"Louisiana Accuses Planned Parenthood Of Using Sex Ed As A Scheme To Sell More Abortions"
CREDIT: AP Photo/Eric Gay
So far this year, Louisiana lawmakers have launched several attacks on reproductive health care. A bill currently advancing in the legislature would impose the same restrictions on abortion clinics that are forcing dozens of facilities out of business in Texas. But that’s not enough for the abortion opponents in the state. Another new piece of legislation sends a clear message about the people who work at health clinics that provide abortion care: They can’t be trusted in public schools.
House Bill 305, spearheaded by Rep. Frank Hoffmann (R), is intended to prohibit abortion providers from disseminating materials in publicly funded schools. The original version of the bill would have prevented employees at groups like Planned Parenthood from providing any type of instruction to students whatsoever — but Hoffman ended up amending the legislation to narrow the scope, banning abortion providers from instructing students about topics related to “human sexuality or family planning.”
State law already prohibits sex ed materials in Louisiana from including information about abortion or contraception, and Planned Parenthood confirmed to RH Reality Check that it already adheres to that requirement.
This is hardly a new attack against Planned Parenthood. Conservative lawmakers across the country have attempted to target the women’s health organization from all angles, even at the expense of comprehensive sexuality instruction. Last year, Texas Republicans explicitly said that Planned Parenthood employees can’t be trusted to provide sex ed because they have a vested interest in convincing teens to get pregnant so the organization can perform their abortions. That sentiment is at the heart of Louisiana’s proposal as well.
During a press conference to introduce HB 305 last month, Gov. Bobby Jindal (R) claimed that the legislation is an important safeguard against pro-abortion groups’ propaganda. “We’re not saying they can’t speak. We’re saying they can’t use our schools to distribute this literature and promote abortion,” he explained.
And in a press release about the bill, the executive director of Louisiana Right to Life, Benjamin Clapper, pledged his support for the effort to prevent abortion providers from pushing their business on students. “This bill is needed to reassure Louisiana families that their children in state-funded elementary and secondary schools are not being targeted by individuals and organizations who have financial incentives to sell abortion,” Clapper said.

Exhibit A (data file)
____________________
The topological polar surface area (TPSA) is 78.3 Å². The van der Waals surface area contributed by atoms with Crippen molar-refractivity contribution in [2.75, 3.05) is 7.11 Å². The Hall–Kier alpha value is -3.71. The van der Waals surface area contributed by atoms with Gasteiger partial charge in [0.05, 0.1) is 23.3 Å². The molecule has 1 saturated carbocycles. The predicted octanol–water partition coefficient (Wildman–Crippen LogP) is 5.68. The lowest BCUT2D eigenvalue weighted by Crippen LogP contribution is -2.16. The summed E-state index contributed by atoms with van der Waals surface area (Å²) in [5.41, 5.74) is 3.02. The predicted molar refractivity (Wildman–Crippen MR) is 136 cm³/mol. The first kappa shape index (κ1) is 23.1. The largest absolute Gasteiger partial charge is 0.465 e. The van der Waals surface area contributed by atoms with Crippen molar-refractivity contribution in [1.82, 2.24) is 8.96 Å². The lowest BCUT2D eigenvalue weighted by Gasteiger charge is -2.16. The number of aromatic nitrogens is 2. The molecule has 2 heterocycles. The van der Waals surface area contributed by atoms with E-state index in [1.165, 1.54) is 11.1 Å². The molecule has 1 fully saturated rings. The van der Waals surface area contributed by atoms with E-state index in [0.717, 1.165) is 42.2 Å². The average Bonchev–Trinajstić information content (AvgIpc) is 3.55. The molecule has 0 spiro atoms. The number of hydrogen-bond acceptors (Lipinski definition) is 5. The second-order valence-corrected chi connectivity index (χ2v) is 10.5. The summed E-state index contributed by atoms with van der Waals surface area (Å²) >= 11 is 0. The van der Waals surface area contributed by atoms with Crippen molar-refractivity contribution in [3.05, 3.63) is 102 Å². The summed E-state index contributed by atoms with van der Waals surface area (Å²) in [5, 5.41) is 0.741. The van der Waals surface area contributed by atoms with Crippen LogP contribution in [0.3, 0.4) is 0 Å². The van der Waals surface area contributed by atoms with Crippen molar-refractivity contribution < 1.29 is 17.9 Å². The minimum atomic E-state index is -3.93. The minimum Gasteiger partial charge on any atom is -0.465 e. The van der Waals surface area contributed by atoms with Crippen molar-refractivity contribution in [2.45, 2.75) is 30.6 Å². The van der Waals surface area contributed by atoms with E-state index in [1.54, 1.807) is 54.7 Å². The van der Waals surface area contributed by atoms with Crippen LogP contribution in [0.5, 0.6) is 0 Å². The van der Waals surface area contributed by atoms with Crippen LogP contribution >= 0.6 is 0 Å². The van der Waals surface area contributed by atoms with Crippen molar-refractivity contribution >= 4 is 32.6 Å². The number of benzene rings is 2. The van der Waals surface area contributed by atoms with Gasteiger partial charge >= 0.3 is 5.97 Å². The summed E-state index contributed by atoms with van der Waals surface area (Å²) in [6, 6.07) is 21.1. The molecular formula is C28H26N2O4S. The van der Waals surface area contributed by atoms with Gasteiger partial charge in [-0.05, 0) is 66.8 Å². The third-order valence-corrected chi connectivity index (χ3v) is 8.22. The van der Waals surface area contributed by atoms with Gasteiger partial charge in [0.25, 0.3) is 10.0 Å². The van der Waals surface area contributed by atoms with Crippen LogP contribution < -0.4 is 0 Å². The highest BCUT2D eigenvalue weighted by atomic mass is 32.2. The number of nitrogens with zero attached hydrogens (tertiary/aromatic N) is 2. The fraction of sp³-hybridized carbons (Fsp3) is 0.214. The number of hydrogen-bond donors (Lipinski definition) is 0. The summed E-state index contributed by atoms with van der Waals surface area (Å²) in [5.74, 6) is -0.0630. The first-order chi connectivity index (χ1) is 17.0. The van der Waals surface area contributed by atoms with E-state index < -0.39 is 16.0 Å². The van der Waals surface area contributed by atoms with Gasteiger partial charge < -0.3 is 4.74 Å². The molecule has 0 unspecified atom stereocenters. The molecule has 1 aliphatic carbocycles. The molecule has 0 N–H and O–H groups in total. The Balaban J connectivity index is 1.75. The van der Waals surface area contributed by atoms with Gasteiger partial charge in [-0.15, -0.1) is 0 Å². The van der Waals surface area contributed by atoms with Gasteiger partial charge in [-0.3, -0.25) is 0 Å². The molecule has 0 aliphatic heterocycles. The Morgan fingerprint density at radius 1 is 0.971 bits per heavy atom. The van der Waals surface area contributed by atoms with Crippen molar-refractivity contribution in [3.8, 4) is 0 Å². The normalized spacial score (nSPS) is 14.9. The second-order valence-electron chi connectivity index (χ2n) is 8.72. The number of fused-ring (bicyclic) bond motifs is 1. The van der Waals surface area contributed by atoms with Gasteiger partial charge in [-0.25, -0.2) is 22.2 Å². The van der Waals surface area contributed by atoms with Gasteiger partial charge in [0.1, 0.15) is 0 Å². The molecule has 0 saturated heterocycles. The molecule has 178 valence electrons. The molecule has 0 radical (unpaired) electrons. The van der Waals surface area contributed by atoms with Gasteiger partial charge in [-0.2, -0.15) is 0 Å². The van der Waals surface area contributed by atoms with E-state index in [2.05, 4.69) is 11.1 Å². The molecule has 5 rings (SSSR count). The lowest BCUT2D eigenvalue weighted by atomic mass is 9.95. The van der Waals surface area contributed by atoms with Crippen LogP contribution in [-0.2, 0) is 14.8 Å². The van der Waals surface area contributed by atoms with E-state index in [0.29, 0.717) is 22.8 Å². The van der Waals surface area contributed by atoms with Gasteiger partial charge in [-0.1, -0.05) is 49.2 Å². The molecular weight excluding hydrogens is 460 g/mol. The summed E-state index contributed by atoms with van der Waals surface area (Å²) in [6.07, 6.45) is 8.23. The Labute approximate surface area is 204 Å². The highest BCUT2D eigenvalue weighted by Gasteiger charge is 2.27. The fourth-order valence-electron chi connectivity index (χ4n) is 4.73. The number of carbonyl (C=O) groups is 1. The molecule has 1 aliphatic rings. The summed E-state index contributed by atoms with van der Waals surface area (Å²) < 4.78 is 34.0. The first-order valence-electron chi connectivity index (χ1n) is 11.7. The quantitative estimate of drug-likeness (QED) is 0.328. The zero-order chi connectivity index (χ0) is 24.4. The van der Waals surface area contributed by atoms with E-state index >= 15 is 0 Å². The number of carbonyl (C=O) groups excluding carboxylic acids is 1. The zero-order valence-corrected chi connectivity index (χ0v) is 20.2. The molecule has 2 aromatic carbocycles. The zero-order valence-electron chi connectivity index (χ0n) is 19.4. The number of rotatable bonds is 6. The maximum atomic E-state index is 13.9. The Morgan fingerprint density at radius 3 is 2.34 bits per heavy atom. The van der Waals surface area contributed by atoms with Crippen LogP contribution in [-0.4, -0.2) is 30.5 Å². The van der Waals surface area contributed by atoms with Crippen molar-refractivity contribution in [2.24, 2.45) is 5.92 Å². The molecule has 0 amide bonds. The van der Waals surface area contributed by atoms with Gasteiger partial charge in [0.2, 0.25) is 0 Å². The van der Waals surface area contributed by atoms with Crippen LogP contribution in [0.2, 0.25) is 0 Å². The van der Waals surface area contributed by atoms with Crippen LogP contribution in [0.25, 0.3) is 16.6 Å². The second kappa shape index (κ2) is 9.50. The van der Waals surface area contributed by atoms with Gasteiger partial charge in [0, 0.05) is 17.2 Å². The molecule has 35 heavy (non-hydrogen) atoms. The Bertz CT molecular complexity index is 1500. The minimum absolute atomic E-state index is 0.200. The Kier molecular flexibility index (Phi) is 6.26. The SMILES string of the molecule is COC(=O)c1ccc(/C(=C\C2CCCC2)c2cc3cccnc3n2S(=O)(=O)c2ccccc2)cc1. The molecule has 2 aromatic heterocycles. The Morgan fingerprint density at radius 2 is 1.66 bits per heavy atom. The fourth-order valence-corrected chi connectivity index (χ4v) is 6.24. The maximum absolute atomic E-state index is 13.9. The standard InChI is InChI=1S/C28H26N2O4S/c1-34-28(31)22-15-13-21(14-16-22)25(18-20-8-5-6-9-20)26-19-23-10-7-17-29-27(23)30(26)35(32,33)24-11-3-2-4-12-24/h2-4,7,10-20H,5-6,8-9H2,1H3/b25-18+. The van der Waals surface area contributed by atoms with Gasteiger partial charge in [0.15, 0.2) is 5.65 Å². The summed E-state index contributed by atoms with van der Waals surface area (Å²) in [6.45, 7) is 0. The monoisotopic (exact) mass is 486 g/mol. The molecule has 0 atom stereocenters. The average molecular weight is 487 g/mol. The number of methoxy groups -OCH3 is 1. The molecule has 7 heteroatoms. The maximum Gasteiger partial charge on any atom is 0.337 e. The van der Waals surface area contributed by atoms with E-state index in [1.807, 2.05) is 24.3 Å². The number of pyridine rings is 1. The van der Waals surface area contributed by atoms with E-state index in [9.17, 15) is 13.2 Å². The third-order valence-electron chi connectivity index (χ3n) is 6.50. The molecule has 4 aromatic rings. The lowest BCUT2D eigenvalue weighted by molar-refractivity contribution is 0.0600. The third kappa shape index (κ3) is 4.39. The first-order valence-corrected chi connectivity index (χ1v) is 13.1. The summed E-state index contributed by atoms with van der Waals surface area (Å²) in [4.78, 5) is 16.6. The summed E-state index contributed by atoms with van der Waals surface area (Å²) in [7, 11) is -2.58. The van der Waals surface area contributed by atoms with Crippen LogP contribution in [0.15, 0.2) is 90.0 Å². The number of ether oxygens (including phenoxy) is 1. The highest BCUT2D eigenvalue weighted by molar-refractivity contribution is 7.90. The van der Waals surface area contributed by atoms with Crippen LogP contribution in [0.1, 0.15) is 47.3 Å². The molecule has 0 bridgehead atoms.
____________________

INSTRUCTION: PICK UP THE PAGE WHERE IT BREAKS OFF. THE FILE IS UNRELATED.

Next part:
One of the individuals testifying in favor of HB 305 at a legislative committee last week went even further, claiming that abortion providers aren’t appropriate instructors because they “don’t have full and complete understanding of the sanctity of human life.”
A persistent stigma surrounding abortion ensures that the people who provide these services continue to be construed as morally corrupt. Just like the original version of HB 305 would have banned abortion clinic employees from providing any type of services in public schools, some states have taken this idea to an extreme. Last year, Kansas attempted to ban abortion providers from schools altogether in a sweeping provision that could have prevented parents who work at Planned Parenthood from volunteering to chaperone their kids’ field trips. That measure didn’t pass, but the attitude remains — people who support abortion shouldn’t be allowed around kids. Other types of professions aren’t singled out in this way in proposed laws.
In reality, however, Planned Parenthood isn’t exactly working hard to drive up the abortion rate. While the organization is committed to providing abortion care to its patients at many of its clinics, it actually focuses the bulk of its funding on family planning services to prevent unintended pregnancies. In fact, Planned Parenthood is currently the biggest sex ed provider in the country, with a large education-focused branch that works on developing age-appropriate sexual health material for use online and in classrooms. And its sex ed programs are typically well-received.
And ironically, sex ed could unite Planned Parenthood and abortion opponents toward a common goal. Providing kids with comprehensive sexual health instruction, including teaching them how to use birth control, has been proven to lower the rate of unintended pregnancies — and therefore the rate of abortions. But the lawmakers who are insistent on blocking access to abortion tend to resist implementing the policies that would actually reduce the number of people choosing to end a pregnancy.
In Louisiana specifically, where teen pregnancy and STD rates are among the highest in the country, targeting the national organization could have serious repercussions. “Planned Parenthood is one of the leading national providers of comprehensive sex education, and if we are eliminated from schools then our youth who need this information the most will not be able to receive the information,” Raegan Carter, the director of public affairs at Planned Parenthood Gulf Coast, noted.